Economics/Class Relations

More Musk chaos

Nicholas Carlson, December 19, 2022


Hello, Insiders. Given how terrible social media can be for teenagers’ mental health, my plan for when my kids reach that age is to tell them, “Sorry, no smartphones until you’re 18.” The good news: There’s a bunch of teens in NYC who are voluntarily living life without smartphones. They even formed a group called the “Luddite Club” — they meet up at a public library to read, draw, and talk. One of them told us, “It’s an incredibly powerful thing, appreciating the moment.” I’m hoping my kids will agree!


But I’m eager to hear from you about this topic. What do you think? If you’re a parent, have you tried not giving your teens smartphones? And if so, how’d it go? Did they file for emancipation — or did they appreciate it? Let me know:

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The latest
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The big story
Bill Pugliano/Getty Images; Twitter; Rachel Mendelson/Insider
At Tesla and SpaceX, Elon Musk was a jerk with a grand vision. At Twitter, he’s just been a jerk.


Musk has a tried-and-true playbook for doing business, writes Insider senior correspondent Linette Lopez. And while he’s used it for years to build companies from Tesla to SpaceX, it’s not a model that can turn Twitter into a profitable company — and it may even take the social-media company down in flames.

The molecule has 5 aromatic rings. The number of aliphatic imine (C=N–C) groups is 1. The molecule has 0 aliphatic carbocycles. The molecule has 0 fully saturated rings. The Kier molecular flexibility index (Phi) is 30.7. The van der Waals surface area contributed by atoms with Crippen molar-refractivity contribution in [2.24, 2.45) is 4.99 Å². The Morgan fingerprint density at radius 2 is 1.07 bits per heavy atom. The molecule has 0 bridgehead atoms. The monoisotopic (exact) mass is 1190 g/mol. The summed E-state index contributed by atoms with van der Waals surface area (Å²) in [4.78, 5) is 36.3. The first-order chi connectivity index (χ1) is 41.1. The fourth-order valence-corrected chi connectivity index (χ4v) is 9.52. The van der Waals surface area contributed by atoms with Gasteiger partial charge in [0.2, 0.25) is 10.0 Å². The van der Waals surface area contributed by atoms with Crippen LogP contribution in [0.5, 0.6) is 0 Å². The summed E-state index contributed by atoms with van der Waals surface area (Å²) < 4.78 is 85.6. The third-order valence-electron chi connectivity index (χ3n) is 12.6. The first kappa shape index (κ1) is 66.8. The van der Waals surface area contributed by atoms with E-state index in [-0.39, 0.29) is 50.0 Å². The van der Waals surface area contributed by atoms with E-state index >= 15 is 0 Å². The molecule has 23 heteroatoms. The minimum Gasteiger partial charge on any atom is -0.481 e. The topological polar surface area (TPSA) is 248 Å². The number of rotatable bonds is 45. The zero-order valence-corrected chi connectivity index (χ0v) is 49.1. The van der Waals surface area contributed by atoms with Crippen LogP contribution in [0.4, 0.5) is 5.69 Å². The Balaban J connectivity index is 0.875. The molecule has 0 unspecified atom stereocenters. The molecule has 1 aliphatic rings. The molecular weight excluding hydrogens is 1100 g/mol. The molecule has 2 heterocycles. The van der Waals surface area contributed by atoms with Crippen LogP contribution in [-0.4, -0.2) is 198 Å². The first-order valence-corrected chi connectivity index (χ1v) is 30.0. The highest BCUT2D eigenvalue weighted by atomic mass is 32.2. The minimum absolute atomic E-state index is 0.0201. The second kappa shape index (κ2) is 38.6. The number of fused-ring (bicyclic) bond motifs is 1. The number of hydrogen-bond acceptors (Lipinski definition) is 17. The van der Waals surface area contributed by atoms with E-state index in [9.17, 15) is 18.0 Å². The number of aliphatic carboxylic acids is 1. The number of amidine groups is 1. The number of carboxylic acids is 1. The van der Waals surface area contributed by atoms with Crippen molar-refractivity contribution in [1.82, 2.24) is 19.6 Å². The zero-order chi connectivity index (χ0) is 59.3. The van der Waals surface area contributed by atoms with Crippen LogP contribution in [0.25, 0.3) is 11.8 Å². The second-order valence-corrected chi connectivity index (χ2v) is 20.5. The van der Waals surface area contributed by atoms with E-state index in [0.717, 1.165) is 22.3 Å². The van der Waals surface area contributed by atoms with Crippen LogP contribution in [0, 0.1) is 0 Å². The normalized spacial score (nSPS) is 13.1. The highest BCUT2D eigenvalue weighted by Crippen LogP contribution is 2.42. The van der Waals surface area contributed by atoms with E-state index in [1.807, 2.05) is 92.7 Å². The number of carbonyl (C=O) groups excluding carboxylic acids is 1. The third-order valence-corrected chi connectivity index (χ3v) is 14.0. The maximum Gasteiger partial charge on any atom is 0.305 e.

At the core of every Musk company is a big, world-changing promise that can be deployed to win over and raise money from a fervent group of true believers who are kept on the hook with flashy, half-baked product ideas. Plus, there’s often billions of dollars in government funding, and a fleet of overworked, undervalued employees.


These employee-punishing, product-pushing tactics may have worked at previous stops in his career, Lopez writes.


But without a world-changing vision for Twitter to distract from his sophomoric product ideas and erratic management, his takeover of the social-media company is in deep trouble.


Twitter’s users have caught onto the chaos.


Last night, Musk asked Twitter users if he should step down as CEO, saying he’d abide by the results. The poll closed this morning. Just over 17.5 million people participated, and 57.5% — or around 10 million — voted in favor of him giving up his role.

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Today’s team
This edition was curated by Nicholas Carlson, and edited by Hallam Bullock, Lisa Ryan, Nathan Rennolds, Jordan Parker Erb, and Shona Ghosh. Get in touch:
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